Late on Friday, I received wonderful news from a galaxy far, far away: director Rian Johnson has been tapped for Star Wars Episode VIII, and possibly also IX. The reaction to this has seemed pretty mixed, with fans of Brick duking it out with people who think Looper’s time travel made no sense, so I wanted to chime in with a few reasons why I think THIS IS THE GREATEST THING THAT HAS EVER HAPPENED.
The second film has to have depth.
Even if J.J. Abrams goes big with Episode VII and gives us all of the lens flares, jaw ripples, and explosions he can stuff into frame, he’ll probably still be fairly surface level when it comes to human conflict. Which is fine! We can have a big action-packed space opera to restart the franchise, and hook the kids all over again. But. Rian Johnson is more than capable of digging deeper in his stories, and marrying real heart to stylistic flourishes and quirks, which is exactly what we’ll want for the second film, if the new trilogy is going to have any depth. On paper, Brick doesn’t work—it’s high school noir detective story that feels like it should be a goofy Buffy riff, without any of Veronica Mars’ real-world grounding to keep it from choking on its own pretensions. But it not only works, it perfectly captures the intense emotional world of high school—the turf wars, the nonchalant drug use, the sex that’s actually about power. The ending is still one of the greatest cinematic gut punches I’ve ever experienced. The Brothers Bloom is a con man fairy tale from another era, that actually has real consequences by the end. Yes it probably twists around a few too many times, but I challenge you to watch this scene and not fall in love with Penelope. And again, extraordinary ending. As for Looper, say what you want about the time travel, but Joe’s growth is real, and the way Johnson sneaks a truly moving supervillain origin story into a time travel movie is pretty ingenious.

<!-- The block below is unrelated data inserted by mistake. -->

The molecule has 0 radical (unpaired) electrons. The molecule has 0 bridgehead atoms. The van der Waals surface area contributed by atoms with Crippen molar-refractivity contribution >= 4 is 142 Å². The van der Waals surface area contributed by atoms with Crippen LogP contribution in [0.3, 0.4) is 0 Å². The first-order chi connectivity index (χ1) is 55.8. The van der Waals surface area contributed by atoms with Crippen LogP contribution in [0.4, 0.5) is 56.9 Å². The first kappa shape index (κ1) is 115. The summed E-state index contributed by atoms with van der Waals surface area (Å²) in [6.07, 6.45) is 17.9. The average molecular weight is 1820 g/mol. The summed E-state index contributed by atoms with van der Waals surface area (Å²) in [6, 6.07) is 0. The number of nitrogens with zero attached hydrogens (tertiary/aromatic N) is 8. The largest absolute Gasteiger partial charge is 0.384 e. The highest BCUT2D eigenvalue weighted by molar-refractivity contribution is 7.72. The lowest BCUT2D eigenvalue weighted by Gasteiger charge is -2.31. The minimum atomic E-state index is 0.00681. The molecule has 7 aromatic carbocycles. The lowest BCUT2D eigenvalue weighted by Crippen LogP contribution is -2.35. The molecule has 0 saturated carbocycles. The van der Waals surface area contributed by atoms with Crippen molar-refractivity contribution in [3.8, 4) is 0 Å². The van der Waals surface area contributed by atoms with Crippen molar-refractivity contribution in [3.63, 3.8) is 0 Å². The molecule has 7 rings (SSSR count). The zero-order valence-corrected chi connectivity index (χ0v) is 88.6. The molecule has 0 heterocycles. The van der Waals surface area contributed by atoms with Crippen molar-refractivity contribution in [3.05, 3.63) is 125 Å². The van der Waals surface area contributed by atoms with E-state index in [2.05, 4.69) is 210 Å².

He’s F-ing great at endings.
Even Looper. While I’ve seen him accused of Shyamalan-style tricks, I have yet to see one of his films that didn’t have a moving ending that made emotional sense. Does Looper’s totally work as a time travel plot? Probably not. Does it work for the established character arc? I say yes.
He doesn’t care about making the science work.